Clinicians have been advised to be on ‘very high’ alert for depression in men, especially those who present to their GP frequently.

‘She’ll be right.’

‘Men don’t go to the doctor.’

‘Blokes don’t talk about it.’

When it comes to Australian men and their mental health, these are the kinds of stereotypical attitudes that have pervaded.

But new research, published in the British Medical Journal Open, shows that men not only go to the doctor, they do so in droves.

Yet despite seeking care from their GP, men with depression are slipping through the cracks, with only half of those experiencing symptoms receiving a diagnosis.

For the study, researchers monitored the healthcare habits of 1500 Australian men aged 35–80 for five years, and found that the majority visited their GP at least once a year.

The participants also filled in questionnaires about depression symptoms and the results showed that 46% of men with a high burden of depression symptoms went to their GP five or more times a year, compared to only 29% of those with minimal symptoms.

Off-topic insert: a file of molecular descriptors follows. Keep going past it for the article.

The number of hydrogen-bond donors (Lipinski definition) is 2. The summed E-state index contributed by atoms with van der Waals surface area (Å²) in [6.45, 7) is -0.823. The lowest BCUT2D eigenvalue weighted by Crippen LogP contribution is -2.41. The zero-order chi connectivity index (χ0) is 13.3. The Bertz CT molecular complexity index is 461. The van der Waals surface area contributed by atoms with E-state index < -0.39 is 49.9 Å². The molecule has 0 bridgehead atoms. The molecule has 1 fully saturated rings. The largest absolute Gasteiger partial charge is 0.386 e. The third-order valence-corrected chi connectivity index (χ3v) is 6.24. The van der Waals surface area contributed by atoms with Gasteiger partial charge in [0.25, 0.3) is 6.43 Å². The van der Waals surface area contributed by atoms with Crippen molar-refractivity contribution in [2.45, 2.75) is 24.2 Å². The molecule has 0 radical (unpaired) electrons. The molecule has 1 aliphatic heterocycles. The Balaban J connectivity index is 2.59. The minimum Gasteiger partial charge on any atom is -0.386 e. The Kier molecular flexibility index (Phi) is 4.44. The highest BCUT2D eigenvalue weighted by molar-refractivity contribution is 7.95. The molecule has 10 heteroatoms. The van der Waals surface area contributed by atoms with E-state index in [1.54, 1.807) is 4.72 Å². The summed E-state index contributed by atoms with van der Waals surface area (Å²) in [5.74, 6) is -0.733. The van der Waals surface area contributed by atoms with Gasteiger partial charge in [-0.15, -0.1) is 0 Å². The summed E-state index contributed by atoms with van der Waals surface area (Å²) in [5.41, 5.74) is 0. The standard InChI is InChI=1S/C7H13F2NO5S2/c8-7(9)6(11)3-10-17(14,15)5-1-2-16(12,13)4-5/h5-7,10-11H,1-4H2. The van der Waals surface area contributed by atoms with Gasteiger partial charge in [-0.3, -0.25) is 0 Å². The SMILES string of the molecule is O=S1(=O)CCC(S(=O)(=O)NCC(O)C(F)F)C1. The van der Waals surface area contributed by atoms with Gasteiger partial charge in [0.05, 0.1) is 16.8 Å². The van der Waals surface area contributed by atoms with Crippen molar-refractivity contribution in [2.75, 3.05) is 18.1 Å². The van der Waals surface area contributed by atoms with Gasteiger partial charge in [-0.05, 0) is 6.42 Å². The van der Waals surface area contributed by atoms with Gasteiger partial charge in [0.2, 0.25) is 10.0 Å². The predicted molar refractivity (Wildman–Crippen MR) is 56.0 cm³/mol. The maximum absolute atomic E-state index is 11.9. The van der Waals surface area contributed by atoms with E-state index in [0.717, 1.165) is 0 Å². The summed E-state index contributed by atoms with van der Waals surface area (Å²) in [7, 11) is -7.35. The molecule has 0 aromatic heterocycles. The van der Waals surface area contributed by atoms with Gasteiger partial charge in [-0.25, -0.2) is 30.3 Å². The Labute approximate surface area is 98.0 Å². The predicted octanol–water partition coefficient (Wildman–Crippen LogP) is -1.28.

Researcher Gary Wittert is a Professor of Medicine at the University of Adelaide and Director of the Freemason’s Centre for Male Health and Wellbeing at the South Australia Health and Medical Research Institute (SAHMRI).

He told newsGP this research helps dispel the myth that Australian men do not see their GP.

Article originally published by NewsGP on the 6th April 2021. To read the full article click here.